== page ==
It has been a decade since the Great Recession hit the US, threatening to end the American way of life through an economic meltdown. In hindsight, the 2008 sub-prime loan crisis can go down as one of the greatest cumulative risk management failures in U.S. history. When rewards increase, the risks always follow suit, a simple fact of life.
But with this event bringing significant attention to the importance of risk management, how has enterprise risk management changed the way we do business to prevent such another crisis from occurring?
A recent report from North Carolina State’s Enterprise Risk Management Initiative surveyed 474 organisations’ chief financial officers or equal senior executive on the state of enterprise risk management within their organisations.
In 2009, the survey reported a 9% complete ERM implementation within the organisation, this has risen to 31% in 2017. This data shows progress, but the question must be asked if this ERM adoption rate is keeping pace with the growing complexity of risks faced by organisations in a technologically advanced and globalised business environment.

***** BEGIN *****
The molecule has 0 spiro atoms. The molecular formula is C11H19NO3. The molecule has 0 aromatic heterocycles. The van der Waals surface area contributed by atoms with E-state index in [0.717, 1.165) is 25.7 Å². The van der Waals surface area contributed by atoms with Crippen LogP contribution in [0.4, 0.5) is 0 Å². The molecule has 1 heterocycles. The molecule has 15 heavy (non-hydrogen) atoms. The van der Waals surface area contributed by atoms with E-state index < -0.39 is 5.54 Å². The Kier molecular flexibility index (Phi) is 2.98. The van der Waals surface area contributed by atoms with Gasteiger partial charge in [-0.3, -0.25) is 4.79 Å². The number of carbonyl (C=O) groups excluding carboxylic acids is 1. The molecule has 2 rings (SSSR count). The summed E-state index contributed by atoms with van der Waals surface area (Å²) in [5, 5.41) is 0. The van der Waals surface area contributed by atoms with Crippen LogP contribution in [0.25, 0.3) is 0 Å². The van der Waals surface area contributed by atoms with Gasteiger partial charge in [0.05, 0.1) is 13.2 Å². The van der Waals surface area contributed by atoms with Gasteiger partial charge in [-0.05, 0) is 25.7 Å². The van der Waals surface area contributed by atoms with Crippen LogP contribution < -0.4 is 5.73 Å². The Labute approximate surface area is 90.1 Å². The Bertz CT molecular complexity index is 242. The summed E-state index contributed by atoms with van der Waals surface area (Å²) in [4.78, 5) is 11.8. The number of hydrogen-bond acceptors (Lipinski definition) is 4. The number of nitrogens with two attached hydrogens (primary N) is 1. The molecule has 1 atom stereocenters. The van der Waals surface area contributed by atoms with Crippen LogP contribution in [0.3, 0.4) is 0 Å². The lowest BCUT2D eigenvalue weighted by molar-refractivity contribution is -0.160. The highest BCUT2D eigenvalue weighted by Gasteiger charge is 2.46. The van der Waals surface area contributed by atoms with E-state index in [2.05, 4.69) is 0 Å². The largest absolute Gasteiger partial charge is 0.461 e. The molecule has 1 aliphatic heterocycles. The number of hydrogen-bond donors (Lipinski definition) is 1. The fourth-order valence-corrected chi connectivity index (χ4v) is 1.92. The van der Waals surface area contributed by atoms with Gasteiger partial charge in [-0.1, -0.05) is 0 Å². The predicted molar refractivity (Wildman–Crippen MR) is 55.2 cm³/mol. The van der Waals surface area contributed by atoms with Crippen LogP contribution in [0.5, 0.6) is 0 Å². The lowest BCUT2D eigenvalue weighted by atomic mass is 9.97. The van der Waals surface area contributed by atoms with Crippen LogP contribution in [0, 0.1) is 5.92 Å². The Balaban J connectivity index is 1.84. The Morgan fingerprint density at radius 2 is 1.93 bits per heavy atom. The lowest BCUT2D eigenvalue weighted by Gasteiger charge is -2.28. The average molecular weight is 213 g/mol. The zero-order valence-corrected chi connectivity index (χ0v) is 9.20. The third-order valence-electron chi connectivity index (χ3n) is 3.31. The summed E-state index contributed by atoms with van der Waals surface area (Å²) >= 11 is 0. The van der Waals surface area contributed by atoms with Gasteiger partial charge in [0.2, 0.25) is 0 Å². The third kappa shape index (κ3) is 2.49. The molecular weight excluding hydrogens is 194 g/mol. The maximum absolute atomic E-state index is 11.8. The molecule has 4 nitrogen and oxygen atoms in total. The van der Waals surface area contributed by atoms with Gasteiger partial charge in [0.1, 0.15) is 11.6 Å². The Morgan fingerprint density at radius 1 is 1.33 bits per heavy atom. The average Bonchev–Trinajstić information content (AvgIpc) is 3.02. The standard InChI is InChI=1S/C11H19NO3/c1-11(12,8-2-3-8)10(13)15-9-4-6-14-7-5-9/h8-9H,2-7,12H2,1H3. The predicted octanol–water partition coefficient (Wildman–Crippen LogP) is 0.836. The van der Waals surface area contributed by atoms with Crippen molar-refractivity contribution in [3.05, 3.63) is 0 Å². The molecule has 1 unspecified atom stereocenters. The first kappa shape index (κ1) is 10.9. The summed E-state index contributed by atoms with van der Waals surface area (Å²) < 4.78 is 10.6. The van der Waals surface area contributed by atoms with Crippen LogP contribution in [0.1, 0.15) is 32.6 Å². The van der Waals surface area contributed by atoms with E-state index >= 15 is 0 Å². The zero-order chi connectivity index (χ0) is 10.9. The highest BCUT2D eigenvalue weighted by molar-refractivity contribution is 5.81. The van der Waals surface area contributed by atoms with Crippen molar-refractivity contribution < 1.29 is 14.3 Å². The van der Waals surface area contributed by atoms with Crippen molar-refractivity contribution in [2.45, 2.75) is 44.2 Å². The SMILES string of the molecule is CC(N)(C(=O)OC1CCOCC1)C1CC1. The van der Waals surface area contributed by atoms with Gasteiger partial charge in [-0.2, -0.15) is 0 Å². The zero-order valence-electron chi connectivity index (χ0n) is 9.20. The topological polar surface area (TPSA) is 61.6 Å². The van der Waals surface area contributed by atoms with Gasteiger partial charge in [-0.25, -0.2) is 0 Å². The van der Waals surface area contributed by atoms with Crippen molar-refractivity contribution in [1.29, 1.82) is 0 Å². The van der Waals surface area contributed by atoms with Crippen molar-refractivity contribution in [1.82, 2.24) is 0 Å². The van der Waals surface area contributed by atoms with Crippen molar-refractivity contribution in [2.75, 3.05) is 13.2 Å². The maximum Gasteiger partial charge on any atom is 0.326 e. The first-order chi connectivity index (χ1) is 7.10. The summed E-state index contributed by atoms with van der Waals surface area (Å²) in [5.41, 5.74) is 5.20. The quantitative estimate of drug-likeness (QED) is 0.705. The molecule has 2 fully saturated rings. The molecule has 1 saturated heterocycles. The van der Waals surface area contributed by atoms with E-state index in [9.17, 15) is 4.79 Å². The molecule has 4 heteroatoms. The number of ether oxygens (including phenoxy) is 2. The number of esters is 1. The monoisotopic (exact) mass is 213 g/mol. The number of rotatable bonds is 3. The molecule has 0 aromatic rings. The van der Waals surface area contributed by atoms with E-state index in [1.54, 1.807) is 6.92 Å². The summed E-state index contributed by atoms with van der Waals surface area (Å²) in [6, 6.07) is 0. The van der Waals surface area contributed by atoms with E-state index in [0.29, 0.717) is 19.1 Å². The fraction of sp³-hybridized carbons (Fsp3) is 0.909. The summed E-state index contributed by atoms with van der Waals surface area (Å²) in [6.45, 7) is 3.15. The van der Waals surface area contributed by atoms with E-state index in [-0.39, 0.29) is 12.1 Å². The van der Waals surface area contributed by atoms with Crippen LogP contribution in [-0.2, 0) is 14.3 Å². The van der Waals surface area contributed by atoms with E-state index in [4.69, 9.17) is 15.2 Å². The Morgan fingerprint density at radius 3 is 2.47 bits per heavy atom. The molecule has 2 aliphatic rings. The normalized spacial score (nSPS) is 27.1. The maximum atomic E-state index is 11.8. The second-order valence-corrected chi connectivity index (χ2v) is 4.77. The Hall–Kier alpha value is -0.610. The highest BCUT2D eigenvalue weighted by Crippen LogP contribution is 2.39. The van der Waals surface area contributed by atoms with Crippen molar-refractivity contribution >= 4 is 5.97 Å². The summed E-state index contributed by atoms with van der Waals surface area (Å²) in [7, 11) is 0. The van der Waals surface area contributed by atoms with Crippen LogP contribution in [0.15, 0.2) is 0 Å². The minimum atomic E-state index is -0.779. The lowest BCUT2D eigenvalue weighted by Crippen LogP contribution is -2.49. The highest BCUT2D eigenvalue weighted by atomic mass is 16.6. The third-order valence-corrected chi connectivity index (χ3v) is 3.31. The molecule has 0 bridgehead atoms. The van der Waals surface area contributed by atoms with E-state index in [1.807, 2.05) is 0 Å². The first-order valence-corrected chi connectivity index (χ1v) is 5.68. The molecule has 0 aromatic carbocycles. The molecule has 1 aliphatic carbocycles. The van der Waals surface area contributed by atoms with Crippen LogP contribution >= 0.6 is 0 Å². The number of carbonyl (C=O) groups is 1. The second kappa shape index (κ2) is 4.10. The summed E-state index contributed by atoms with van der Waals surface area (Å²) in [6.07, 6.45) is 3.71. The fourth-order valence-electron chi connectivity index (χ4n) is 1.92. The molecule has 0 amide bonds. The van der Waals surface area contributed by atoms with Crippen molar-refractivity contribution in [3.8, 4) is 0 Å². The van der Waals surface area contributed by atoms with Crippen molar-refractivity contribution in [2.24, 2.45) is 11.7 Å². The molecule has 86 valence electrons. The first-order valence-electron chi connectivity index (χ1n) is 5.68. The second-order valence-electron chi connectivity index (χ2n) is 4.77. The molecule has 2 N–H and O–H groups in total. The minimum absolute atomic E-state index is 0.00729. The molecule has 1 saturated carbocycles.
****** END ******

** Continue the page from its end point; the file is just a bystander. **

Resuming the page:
Protivi, along with NC State’s ERM Initiative, surveyed C-Suite executives who were tasked with ranking thirty risks their organisation faces. Respondents ranked these risks from one through ten, one reflecting “no impact at all.” The results of the survey were organised into a chart of the top ten risks for 2018 according to corporate leadership. The results are here.
Scrolling the top ten risks you will notice a wide array of areas of concern for executives. From workforce talent management to cyber security to organisational culture, the results show a diverse portfolio of risks needing oversight in today’s markets.
Furthermore, technology advancements and market globalisation has made these risks even more complex and inter-connected.
A fully implemented ERM framework and culture will allow these organisations to manage any risks that threatens the achievement of strategic objectives whether they be strategic, financial, operational, or hazard specific.